“Telling my husband how much he was loved as he died in my arms, and then getting up and keeping myself alive every day; trying to live well while missing him so deeply in every way...”

“Woke up after the death of my son.”

“I stopped cutting myself; three-and-a-half years since the last time and still going strong!”

“Continued to live when I wanted to end my life, especially one night in 2009. As well as stopping self-harm; four years free.”

“Eight years ago I told my wife that I was sexually abused as a child by my father. Set off a journey of healing that led to a TEDx talk about my healing. Now I'm writing a book.”

“Wrote about my experience with postpartum depression and anxiety and shared my story, so that others wouldn’t feel so alone.”


“Pitched a seed investor, while wearing my four-month-old son at Google Campus London. I kept bringing him to other pitch meetings with accelerators.”

“Becoming a mom of three daughters. I had no idea how much courage it takes to love freely and ferociously in this wild world. I wasn't a maternal human, until I became a mom.”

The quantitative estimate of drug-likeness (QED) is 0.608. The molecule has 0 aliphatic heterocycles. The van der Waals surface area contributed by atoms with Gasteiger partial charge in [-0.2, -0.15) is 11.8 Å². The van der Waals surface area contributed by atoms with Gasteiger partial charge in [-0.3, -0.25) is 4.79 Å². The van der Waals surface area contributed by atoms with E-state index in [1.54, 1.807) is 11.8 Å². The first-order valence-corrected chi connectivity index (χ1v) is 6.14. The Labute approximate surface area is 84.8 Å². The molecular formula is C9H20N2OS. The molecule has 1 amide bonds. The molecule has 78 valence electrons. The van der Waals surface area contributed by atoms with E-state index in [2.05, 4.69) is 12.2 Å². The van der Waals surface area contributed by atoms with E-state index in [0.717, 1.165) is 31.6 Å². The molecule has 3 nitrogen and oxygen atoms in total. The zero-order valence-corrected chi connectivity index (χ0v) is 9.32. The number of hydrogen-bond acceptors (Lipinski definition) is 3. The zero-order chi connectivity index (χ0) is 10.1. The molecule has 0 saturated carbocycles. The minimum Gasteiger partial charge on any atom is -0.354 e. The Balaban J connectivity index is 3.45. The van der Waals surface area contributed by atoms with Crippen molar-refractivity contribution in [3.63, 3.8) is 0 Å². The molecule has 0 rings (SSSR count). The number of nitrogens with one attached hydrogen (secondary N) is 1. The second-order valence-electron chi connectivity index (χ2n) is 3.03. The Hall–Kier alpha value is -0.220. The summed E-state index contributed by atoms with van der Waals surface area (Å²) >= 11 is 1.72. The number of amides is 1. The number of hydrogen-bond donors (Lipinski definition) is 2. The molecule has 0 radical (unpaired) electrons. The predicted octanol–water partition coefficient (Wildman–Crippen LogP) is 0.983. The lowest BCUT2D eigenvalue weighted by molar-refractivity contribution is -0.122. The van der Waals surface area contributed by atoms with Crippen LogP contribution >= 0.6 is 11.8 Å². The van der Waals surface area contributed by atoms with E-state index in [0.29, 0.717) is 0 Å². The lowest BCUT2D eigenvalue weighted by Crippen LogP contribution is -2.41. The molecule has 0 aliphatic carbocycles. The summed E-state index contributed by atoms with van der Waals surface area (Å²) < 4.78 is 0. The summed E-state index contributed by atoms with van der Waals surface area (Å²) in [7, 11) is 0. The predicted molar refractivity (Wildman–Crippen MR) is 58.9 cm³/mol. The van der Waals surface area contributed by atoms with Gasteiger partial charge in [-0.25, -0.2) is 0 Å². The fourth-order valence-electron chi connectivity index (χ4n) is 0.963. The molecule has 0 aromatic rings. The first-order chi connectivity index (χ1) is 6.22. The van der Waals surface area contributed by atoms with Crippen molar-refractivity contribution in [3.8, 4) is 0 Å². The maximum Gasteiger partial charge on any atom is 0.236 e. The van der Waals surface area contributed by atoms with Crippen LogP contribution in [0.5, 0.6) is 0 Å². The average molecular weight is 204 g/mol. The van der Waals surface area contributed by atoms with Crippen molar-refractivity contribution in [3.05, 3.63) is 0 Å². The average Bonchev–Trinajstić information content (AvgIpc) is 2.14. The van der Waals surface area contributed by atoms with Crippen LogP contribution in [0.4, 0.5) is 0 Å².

“Had two children, while working full time. Doesn't sound like much, but for me it was huge.”

“Closing a successful retail business to care for my son.  The business was growing, leveraging e-commerce when it was still in its infancy; circumstances in my personal life forced me to make a decision.  Closing the door for the last time was hard, but doing so to care for my son was more important.”


“Became an entrepreneur in a different industry at 42, after 20 years in one field.”

“Left a secure well-paying government job to start my own business. Courage gets me through everyday. Though it’s scary at times, it’s the best thing I’ve done for myself.”